Some people don"t think so, and contend that using ICTs primarily to build "ICT literacy" tends to crowd out other educational uses of the technologies, and that desires to lớn develop skills that conform to lớn narrow definitions of "ICT literacy" (i.e. Basically the mechanical stuff -- opening a document, word processing, etc.) can often be met by utilizing ICTs in other ways. Might it be better, they ask, lớn help students develop their "computer skills" as a natural by-product of ICT use as part of other learning activities than khổng lồ "teach" them, for example, how an operating system works & how lớn use basic office productivity applications? Of course local context is important here: What works in one place (or time) in this regard may not work so well in another. This is not khổng lồ say that vocational computer-related instruction is a waste of time. Certainly not! (Although it may be worth asking what extent basic "computer courses" are really appropriate in places where likely usage scenarios for ICTs going forward vày not involve someone sitting at a desk, but rather using a sản phẩm điện thoại phone or -- soon -- a tablet device.) Nor is it meant khổng lồ imply that children vày not need khổng lồ learn how lớn perform basic tasks with a computer. But there is more than one way to accomplish the task of making students "ICT literate".

3. Don"t expect kiểm tra scores lớn improve

Most "research" studies I receive from vendors tout a marked, immediate positive impact on test scores as a result of their hàng hóa or service. Precious few of these, at least in my experience, stand up khổng lồ much scrutiny.

(Quick side cảnh báo to vendors: I look at the methodologies used by your researchers before paying any attention lớn your conclusions. The more xuất hiện you are about how you have come to your conclusions, and what the limitations of your reasoning may be, the more interested I will become.)

While acknowledging that there are some good studies out there that bởi show a (modest) improvement in test scores as a result of computer use in schools, I don"t think much has changed since infoDev"s Knowledge bản đồ on ICT use in education contended that "impact of ICT use on student achievement remains ... Open to much reasonable debate".

My goal here isn"t to revisit or summarize the "reasonable debates" in this area. Instead, I would like to turn things around for a second. Where there has been compelling evidence of improvement in chạy thử scores, it may be worth asking: Are these bad tests? We have known for decades how useful "computer-aided instruction" can be in promoting the rote memorization of facts. "Drill & kill" is the derisive term some use lớn describe the use of computers as little more than digital flash cards. In some cases, the use of "drill và kill" educational software may indeed be the most "effective" use of ICTs in schools, especially where rote memorization and regurgitation of facts is what is currently tested in national assessments. Just because something is expedient doesn"t mean it is a good idea, however.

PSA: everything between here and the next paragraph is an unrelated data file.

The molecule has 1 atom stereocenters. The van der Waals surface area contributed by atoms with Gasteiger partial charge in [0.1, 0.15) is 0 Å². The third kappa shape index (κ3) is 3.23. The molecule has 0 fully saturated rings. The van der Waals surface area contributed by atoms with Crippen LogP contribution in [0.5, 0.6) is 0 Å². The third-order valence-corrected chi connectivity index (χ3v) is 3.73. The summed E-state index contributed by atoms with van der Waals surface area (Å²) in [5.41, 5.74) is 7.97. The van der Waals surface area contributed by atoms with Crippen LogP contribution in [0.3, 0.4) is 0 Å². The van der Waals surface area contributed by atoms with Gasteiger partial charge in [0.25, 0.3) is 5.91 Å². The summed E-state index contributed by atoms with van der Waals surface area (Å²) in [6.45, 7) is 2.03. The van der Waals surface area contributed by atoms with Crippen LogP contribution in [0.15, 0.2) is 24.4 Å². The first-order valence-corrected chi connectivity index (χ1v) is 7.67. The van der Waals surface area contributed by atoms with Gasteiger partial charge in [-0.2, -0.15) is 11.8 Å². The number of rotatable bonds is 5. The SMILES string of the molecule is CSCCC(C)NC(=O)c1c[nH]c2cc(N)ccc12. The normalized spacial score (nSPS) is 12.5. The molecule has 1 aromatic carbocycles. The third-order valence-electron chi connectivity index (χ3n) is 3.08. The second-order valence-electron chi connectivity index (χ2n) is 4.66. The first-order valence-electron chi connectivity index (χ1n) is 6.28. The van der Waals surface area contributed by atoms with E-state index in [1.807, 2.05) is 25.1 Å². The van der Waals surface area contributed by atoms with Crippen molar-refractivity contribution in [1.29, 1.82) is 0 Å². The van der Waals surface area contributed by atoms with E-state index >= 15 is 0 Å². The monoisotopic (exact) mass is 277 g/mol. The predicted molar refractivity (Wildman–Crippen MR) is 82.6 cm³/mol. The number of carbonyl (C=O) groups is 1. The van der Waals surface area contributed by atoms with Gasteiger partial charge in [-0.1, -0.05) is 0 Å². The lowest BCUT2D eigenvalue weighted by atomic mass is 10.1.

Now, I am not against flash cards per se -- they certainly have their utility in some instances & contexts. (When I was learning Chinese I found them invaluable when trying to recognize common characters, for example, and three minutes using simple flash thẻ mathematics apps on my phone with my son can serve as a useful diagnostic, providing me with quick insight into what concepts he may be having trouble with.) That said, essentially building an entire (expensive) roll-out of educational technology around the use of high tech flash cards ... Well, that seems lớn me to lớn be missing most of the potential nguồn of what the công nghệ can do. I expect that few people will disagree with what I"ve said here at a conceptual level. That said, I challenge you to look at how computers are actually being used in your schools.

These days, the rhetoric around computer use in education is often that computers can be used lớn help develop sets of "21st century skills" (variously defined). Few examination systems, however, do a very good job in testing these sorts of skills. If your rationale for putting computers in schools is to develop these sorts of 21st century skills, but your examinations don"t kiểm tra for them, don"t expect kiểm tra scores lớn improve.

(I"ll also cảnh báo parenthetically that, if you are moving more và more of your instructional and learning activities into the "digital realm", but you are still testing your students using traditional pencil & paper exams ... Well, you may also want khổng lồ take a step back và reconsider some things.)

4. What students bởi outside the classroom with technology is more important than what they bởi vì inside it